Have you ever struggled relaxing, even with coping mechanisms such as yoga and meditation?
Reverse engineering is not just for people with intense trauma, but for everyone who requires a macro approach.
So how come our body and the external world do not feel safe, and how can we still learn to quieten down?
Why we cannot sit still with our feelings
In our domesticated world children can be a hassle, or out entire world.
If our primary caregivers did not have the time, mental energy or resources to care for us, we might have learned to either swallow our feelings immediately (if expressing them wasn’t safe), or overly rely on our parents to soothe them.
As a result, our natural co-regulation response to trauma was interrupted; we didn’t get the chance to cry, shake or find our own ways to feel better. Getting our booboo’s kissed if great, but only after we have come out of the fight, flight and freeze response. (Check out this Irene Lyon video for more detailed info)
How the environment feels unsafe
I’m a big fan of the mind-body movement and somatic work to heal CPTSD and childhood abuse.
But instead of working bottom-up and focusing solely on the neurological aspects, we need to incorporate our environment: reverse engineering! Our gut biome, our immediate social circle, the safety of our home and work life: all of these factor in to how well we adapt to stress. If we are caught in an unhappy marriage, yoga won’t effectively help no matter how many classes we sign up to! We might have been taught to cling on to people in our lives unconditionally to receive love, and refuse to change relationships even if that means healing and happiness for us.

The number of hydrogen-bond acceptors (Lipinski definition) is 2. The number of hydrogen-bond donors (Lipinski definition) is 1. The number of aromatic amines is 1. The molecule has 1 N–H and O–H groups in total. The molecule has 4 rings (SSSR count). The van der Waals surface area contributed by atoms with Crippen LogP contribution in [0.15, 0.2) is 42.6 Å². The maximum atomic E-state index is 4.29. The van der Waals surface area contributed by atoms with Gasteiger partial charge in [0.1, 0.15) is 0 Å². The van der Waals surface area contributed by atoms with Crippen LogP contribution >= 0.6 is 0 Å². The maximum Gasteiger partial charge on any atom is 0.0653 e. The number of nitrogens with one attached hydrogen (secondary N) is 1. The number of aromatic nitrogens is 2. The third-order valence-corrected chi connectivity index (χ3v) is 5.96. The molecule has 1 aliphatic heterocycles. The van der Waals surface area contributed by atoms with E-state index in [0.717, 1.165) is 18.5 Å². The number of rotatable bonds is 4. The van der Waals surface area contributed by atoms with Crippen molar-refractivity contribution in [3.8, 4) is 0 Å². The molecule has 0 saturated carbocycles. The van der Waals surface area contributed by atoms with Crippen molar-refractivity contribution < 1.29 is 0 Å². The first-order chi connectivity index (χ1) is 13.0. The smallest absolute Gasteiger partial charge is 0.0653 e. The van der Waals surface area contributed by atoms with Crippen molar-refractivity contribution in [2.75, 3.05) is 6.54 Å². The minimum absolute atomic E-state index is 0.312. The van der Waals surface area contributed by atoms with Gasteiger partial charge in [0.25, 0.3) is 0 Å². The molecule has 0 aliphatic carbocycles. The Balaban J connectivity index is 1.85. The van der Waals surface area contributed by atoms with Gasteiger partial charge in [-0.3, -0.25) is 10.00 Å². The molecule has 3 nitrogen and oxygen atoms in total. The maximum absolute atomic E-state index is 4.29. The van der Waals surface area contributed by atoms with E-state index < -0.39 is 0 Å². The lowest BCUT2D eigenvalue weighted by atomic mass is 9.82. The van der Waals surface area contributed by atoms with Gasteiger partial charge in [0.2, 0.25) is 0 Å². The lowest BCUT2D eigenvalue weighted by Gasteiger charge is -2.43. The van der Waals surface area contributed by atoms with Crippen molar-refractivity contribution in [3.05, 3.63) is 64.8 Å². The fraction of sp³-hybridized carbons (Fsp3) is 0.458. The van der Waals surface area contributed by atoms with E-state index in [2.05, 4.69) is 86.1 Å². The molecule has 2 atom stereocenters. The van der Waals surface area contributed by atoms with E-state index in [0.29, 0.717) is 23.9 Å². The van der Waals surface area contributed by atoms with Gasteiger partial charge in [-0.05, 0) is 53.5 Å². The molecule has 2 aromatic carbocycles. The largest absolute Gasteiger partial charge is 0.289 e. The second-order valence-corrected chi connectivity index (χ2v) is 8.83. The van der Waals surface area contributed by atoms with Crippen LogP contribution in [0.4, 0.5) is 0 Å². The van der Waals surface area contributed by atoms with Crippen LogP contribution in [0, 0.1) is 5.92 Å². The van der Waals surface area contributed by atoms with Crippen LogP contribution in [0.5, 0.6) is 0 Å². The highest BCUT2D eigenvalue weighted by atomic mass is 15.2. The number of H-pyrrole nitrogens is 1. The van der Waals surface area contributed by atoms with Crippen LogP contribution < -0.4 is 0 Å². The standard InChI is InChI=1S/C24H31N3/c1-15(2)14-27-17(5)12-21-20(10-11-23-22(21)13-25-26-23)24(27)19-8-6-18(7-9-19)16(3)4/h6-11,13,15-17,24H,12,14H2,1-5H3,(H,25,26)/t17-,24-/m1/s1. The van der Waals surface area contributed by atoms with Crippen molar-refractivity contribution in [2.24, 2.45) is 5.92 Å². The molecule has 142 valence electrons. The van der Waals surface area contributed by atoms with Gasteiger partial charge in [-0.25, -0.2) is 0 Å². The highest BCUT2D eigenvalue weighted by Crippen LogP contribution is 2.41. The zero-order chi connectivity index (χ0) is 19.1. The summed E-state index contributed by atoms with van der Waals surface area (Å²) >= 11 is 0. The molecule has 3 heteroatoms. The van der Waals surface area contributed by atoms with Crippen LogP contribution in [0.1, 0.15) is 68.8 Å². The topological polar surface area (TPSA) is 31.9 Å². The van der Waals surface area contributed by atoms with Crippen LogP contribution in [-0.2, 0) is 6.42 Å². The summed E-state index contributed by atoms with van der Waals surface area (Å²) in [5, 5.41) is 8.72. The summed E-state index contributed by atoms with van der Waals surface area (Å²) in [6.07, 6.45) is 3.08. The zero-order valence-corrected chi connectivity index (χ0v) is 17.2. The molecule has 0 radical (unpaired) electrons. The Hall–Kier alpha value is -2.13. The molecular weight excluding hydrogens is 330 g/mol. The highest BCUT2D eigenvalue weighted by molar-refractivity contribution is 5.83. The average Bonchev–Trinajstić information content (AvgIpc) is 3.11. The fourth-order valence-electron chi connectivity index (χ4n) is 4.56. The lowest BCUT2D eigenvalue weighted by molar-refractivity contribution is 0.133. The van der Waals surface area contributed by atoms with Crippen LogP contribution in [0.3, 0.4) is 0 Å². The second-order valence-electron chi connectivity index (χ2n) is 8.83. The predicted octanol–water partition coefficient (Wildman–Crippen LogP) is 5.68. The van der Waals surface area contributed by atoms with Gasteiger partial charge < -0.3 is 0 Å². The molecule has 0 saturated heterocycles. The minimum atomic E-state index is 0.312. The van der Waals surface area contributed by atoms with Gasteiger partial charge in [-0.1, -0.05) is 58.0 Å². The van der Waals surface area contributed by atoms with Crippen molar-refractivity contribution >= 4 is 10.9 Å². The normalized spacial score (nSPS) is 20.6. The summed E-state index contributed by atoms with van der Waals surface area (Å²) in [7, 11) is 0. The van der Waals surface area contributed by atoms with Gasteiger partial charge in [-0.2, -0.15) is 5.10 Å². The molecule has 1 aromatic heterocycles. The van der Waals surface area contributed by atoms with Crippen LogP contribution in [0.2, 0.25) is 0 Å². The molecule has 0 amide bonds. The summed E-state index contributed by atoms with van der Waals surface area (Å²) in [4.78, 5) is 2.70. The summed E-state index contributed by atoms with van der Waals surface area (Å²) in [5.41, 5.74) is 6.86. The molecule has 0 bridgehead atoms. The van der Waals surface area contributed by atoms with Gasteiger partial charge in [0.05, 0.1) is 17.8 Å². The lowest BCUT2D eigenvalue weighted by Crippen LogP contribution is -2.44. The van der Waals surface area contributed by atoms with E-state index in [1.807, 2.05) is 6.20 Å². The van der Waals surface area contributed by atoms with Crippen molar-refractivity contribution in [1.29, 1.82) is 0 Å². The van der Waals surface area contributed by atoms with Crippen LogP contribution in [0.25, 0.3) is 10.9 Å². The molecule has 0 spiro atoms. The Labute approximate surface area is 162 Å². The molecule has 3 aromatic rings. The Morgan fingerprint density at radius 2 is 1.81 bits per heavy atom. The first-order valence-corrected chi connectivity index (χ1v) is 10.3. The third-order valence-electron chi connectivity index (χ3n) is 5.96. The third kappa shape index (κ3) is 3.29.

But we know so much more with today’s neuroplasticity progress!
What on earth are titration & pendulation (and how they are gamechanges!)
Titration is the ability to stay present with our higher brain when the environment is too stimulating. This is done with little steps to slowly build trauma responses to acute trauma. The process of healing takes time and patience as Irene Lyon explains in this video. Working on our stress responses might feel frightening and frustrating at first as we are building our resilience. Often we have gotten used to disassociate, act out or rely on addictions to cope, but now we are adapting our self-soothing mechanisms!
So if meditation seems too scary and intense, try going for a walk, or just outside to feel the wind, or just journalling about going outside.
If something feels undoable, do the smallest least threatening version of it, but do it!
Pendulation is another tool from Peter Levine (the father of somatic experiencing) that allows us to go from stuck to flow in our nervous system response. When having trouble to move on from strong emotions and coming back to rest, we can train our attention and focus to shift back and forth to avoid being overwhelmed.
Levine said “Pain is trapped sensation”, and with pendulation we become friends with pain, and work on moving our sensations. If you are struggling with emotional flashbacks, chronic illness or anxiety, knowing how to shift focus to a safer place can be life-changing. This is a common practice in EMDR, and can be a body part, a place in nature, or a loved person. This might sound obvious and simple, but is actually an invaluable skill to learn.
Check out this video for more resources.
I hope this post has been useful, I know this knowledge on reverse engineering has made a world of difference to me! Have you ever noticed unhealthy reactions to feelings, and how did you process them?